Poinsettias are associated with Christmas as the lily is with Easter. In Mexico it blooms at Christmas time and is called the "Flower of the Holy Night." Its name is from the first U.S. ambassador to Mexico, Dr. Joel Poinsett.
For most, Christmas is over by December 26 and life has resumed its normal activities. The Church, on the other hand, observes an Octave of Christmas until January 1 (after the Jewish practice of an 8 day celebration) and an extended Christmastime until January 6, the Feast of the Epiphany. (It is now celebrated on the Sunday between January 2 and January 8.) The popular Christmas song, "The Twelve Days of Christmas," is rooted in the festive celebration of Christmastime and a celebration of the Catholic faith, from a time in England and Ireland when Catholics had to disguise their Catholic beliefs.
During Christmastime, there are feasts of three martyrs: St. Stephen on December 26, who represents those who went to their death willingly; St. John the Evangelist on December 27 who represents those who were willing to die but were not put to death, and the Holy Innocents on December 28, representing those who were put to death without their choice, recalling the events surrounding the Birth of Christ.
On the Sunday between Christmas and January 1, the Church celebrates the Holy Family. This feast is especially important today as many families today face struggles and challenges in living their Faith.
Epiphany is normally celebrated on January 6, although it can be celebrated on the Sunday between January 2 and 8, as is done in the United States and many other countries. It may also combine the celebration of all three epiphanies ("showing forths") of Christ His epiphany to the Magi at His birth, His epiphany to St. John at His baptism in the Jordan and His epiphany to the disciples and the opening of His public ministry by the miracle of Cana.
However, its primary significance is the closing of the Christmas season with the celebration of the visit of the Magi to the manger (Matthew 2:1-12). The Messiah is thus shown to have come to all people, not just the Jews. The three kings represent the three major races:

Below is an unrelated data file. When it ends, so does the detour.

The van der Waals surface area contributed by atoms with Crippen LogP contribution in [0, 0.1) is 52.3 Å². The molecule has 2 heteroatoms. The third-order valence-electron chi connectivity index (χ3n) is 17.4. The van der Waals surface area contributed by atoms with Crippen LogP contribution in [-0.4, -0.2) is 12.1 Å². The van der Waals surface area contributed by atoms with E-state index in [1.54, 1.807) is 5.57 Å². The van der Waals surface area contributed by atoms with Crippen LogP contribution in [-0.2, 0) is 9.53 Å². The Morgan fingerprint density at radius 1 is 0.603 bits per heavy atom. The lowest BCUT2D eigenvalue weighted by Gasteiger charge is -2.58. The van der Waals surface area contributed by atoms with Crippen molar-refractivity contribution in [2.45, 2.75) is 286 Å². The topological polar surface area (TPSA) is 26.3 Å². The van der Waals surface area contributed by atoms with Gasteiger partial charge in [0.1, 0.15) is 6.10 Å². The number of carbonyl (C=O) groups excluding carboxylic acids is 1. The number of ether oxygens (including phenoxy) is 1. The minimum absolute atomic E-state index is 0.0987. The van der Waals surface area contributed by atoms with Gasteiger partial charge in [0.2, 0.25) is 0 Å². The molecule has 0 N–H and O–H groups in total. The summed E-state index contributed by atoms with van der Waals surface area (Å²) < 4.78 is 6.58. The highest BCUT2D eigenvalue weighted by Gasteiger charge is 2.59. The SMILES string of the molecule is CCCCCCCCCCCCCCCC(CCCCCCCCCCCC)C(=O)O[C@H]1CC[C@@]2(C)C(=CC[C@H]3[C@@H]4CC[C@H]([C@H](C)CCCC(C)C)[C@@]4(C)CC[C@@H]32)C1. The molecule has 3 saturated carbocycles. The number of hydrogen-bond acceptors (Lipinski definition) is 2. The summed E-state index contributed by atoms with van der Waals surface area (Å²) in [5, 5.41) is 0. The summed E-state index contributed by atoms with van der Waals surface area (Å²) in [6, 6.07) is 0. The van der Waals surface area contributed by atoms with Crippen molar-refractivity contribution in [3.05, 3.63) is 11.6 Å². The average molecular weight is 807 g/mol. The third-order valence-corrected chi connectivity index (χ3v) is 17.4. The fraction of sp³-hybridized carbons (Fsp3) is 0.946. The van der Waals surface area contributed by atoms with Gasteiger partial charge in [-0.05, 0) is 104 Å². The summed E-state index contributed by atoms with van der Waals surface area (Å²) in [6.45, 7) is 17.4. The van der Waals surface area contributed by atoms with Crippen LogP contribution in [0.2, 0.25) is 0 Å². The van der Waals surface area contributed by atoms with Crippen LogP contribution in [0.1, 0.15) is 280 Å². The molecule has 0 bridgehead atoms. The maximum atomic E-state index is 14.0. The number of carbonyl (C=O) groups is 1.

Blessing of Homes
A tradition associated with Epiphany is the blessing of homes with holy water and incense. Using blessed chalk, a parent or priest can mark the inside of the main door of the house with the initials of the Magi and a code of the current year connected with crosses: 20+C+M+B+02. Another explanation of the initials (C-M-B) are the fist letters of the blessing: Christus mansionem benedicat (Latin, "May Christ bless the house").
A THANK YOU BTTT!!!!!
You're welcome. What is your favorite thing about Advent?
The tradition of it ALL! Keeping everything in perspective. And the link between the Judeo/Christian faiths.
Thank you very much Salvation for posting this. It is simply beautiful!
Thank you for this timely ping, Sionnsar!
The Advent Wreath of course is an old favorite - we have one every year.
Another sweet tradition is for the children to do good deeds "to make a soft bed for the Baby Jesus." The manger in our creche is empty until Christmas morning - the kids write on tiny slips of paper any good deeds that they do, dedicate them to the Baby Jesus, and place them in the manger.
When I was little, we always had an Advent Calendar. My parents still have our old one.
Thank you, this post is lovely.
I love the "waiting" music we sing in church during Advent, songs like "O Come O Come Emmanuel."
At home we have Advent candles and a small Nativity scene... Every Sunday night in Advent one of the children does a short reading from an Advent prayer book I bought many years ago, and we light the candle(s). We also have "Advent treats" after the candle lighting -- little things to enjoy during the season, such as Christmas books (bought on sale the previous December 26th!). It's nice to read these books aloud after lighting the candles. I've been doing this since my 16-year-old was a toddler so we have quite a shelf full of Christmas books to enjoy at this point :).
A recent addition to our traditions is a daily Advent candle which is burned just long enough to erase that day's number from the candle. Mine came from Miles Kimball online.
We also mark St. Nicholas Day, the children line up their shoes in the hallway the evening of 12/5 and in the morning they find Christmas-wrapped chocolates inside. (A Santa from See's is always the favorite!)
My church has a Children's Sermon every week. The children are always given an Advent calendar at that time on the First Sunday in Advent.
Seriously, my family already keeps many of the wonderful, Holy customs you posted. Thanks so much, and I noted a few more we may have to add.
Has anyone read the Trapp family's book of Christian customs throughout the year? It's great, and every year National Review Online reprints a funny story of a large American family whose mother tried to impose all those wonderful Advent customs on her chaotic family.
It helps me to keep all these things in perspective.